“Norma. Norma Delacruz. My mother-in-law.” The look of confusion on his face annoyed her. “Hello? They just took her down the hall! Did someone miss the fact that we are in the Emergency Room because she needs to see a doctor?”
“I’m sorry, Ma’am,” this time the speaker was a cutie with a yellow and black ‘MP’ armband which even she knew stood for ‘military police,’ “are you Rosana Delacruz? Spouse of Marcelo Jose Delacruz?”
The uneasy feeling swelled inside Rosana, spreading through her limbs until they began to shake with the effort to contain it. She glanced wildly at each face in the group surrounding her. Each held the same look. The look every member of Jamie’s team gave her the night he – She shouldered her way passed them. “I gotta find Norma.”
“Ma’am.” It was a statement, and it was accompanied by a firm grip on her upper arm. She whirled to face the MP. “Don’t you ‘ma’am’ me, bud. And get your hand off me.” She shrugged violently, desperately. “I gotta get outta here.” She turned around, but the exit had somehow disappeared. She heard them talking. About her.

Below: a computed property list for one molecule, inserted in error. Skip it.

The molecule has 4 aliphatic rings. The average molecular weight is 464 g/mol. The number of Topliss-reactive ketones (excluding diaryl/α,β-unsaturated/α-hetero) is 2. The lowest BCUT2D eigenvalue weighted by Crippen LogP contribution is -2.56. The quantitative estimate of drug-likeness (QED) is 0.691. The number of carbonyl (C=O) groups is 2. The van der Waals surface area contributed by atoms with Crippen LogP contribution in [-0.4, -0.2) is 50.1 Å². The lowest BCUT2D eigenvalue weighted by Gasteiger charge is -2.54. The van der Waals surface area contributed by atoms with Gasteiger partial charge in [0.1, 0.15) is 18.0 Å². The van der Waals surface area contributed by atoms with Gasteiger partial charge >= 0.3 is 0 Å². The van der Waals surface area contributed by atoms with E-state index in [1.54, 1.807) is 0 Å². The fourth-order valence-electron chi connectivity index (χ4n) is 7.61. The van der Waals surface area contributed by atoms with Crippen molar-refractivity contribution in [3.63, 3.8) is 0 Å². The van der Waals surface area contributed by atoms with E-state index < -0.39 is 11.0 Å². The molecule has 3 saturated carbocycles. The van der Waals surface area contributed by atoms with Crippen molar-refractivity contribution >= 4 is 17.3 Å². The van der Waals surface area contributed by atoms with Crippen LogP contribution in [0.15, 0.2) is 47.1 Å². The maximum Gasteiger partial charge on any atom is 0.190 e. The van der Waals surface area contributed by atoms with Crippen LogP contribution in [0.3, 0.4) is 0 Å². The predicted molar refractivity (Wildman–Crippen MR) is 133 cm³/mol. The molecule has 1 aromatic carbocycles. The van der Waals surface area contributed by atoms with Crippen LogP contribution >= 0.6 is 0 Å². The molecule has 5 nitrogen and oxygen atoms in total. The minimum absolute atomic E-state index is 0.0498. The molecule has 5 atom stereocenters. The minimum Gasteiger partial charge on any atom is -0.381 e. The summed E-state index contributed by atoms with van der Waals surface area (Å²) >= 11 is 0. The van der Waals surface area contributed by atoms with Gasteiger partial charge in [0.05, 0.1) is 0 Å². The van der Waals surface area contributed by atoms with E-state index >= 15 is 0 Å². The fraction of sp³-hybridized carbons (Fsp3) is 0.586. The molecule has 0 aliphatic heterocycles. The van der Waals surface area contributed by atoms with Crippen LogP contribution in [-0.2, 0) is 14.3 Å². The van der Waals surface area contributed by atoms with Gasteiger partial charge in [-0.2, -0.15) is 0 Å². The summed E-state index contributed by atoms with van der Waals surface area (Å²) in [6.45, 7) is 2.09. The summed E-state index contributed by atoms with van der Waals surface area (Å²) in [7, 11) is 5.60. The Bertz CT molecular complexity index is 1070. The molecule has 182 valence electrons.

“I don’t think she knows.”
“Didn’t they talk to her at the BEQ?”
“They talked to Olinda Delacruz. She’s on her way. This is Rosana.”
“Why is she here then? Did her mother-in-law collapse?”
“My mother-in-law,” Rosana interjected too loudly, “is here because she has blood in her urine and needs to see a doctor. Is there a problem? Huh? Is there a problem? Does everyone here have a problem?”
A big black woman in nurse’s scrubs stepped forward and took Rosana’s hand, leading her to a bank of chairs under the ER Waiting Room windows. The Rosana allowed herself to be tugged toward the East-facing windows. Glancing up, she saw the bright, California morning sun glinting off the windows of the Monastery on the hill. On the other side of the freeway.
“Sit down.” The voice was kind, but firm, like a mother with a petulant child. Rosana sat. The woman took her hands.